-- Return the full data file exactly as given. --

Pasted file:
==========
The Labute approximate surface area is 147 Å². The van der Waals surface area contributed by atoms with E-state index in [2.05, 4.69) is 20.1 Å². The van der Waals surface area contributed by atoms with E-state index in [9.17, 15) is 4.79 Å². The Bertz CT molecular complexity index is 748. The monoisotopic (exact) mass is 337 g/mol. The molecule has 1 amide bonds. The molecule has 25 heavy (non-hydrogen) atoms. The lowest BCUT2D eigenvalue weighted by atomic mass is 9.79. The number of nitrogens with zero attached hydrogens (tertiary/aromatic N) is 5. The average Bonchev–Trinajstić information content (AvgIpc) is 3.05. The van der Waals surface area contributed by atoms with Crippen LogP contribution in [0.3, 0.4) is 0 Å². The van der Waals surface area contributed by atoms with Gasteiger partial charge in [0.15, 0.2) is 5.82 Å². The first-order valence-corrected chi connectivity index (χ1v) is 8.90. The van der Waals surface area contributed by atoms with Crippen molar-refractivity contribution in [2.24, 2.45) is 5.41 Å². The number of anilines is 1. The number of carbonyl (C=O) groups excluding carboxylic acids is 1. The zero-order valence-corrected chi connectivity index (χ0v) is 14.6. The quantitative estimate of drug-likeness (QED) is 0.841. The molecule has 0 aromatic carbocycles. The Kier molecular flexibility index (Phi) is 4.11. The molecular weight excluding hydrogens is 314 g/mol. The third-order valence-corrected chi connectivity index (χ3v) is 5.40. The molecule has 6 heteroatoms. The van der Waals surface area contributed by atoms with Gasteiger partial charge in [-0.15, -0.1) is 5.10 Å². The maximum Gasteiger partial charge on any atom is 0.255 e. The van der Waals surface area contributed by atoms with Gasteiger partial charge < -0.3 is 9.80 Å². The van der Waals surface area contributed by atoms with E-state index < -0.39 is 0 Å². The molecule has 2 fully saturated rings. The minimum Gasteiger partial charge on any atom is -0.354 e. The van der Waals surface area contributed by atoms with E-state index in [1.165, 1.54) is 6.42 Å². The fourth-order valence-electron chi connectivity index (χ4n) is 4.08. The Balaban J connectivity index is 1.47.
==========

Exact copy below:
The Labute approximate surface area is 147 Å². The van der Waals surface area contributed by atoms with E-state index in [2.05, 4.69) is 20.1 Å². The van der Waals surface area contributed by atoms with E-state index in [9.17, 15) is 4.79 Å². The Bertz CT molecular complexity index is 748. The monoisotopic (exact) mass is 337 g/mol. The molecule has 1 amide bonds. The molecule has 25 heavy (non-hydrogen) atoms. The lowest BCUT2D eigenvalue weighted by atomic mass is 9.79. The number of nitrogens with zero attached hydrogens (tertiary/aromatic N) is 5. The average Bonchev–Trinajstić information content (AvgIpc) is 3.05. The van der Waals surface area contributed by atoms with Crippen LogP contribution in [0.3, 0.4) is 0 Å². The van der Waals surface area contributed by atoms with Gasteiger partial charge in [0.15, 0.2) is 5.82 Å². The first-order valence-corrected chi connectivity index (χ1v) is 8.90. The van der Waals surface area contributed by atoms with Crippen molar-refractivity contribution in [2.24, 2.45) is 5.41 Å². The number of anilines is 1. The number of carbonyl (C=O) groups excluding carboxylic acids is 1. The zero-order valence-corrected chi connectivity index (χ0v) is 14.6. The quantitative estimate of drug-likeness (QED) is 0.841. The molecule has 0 aromatic carbocycles. The Kier molecular flexibility index (Phi) is 4.11. The molecular weight excluding hydrogens is 314 g/mol. The third-order valence-corrected chi connectivity index (χ3v) is 5.40. The molecule has 6 heteroatoms. The van der Waals surface area contributed by atoms with Gasteiger partial charge in [-0.15, -0.1) is 5.10 Å². The maximum Gasteiger partial charge on any atom is 0.255 e. The van der Waals surface area contributed by atoms with Gasteiger partial charge < -0.3 is 9.80 Å². The van der Waals surface area contributed by atoms with E-state index < -0.39 is 0 Å². The molecule has 2 fully saturated rings. The minimum Gasteiger partial charge on any atom is -0.354 e. The van der Waals surface area contributed by atoms with E-state index in [1.165, 1.54) is 6.42 Å². The fourth-order valence-electron chi connectivity index (χ4n) is 4.08. The Balaban J connectivity index is 1.47.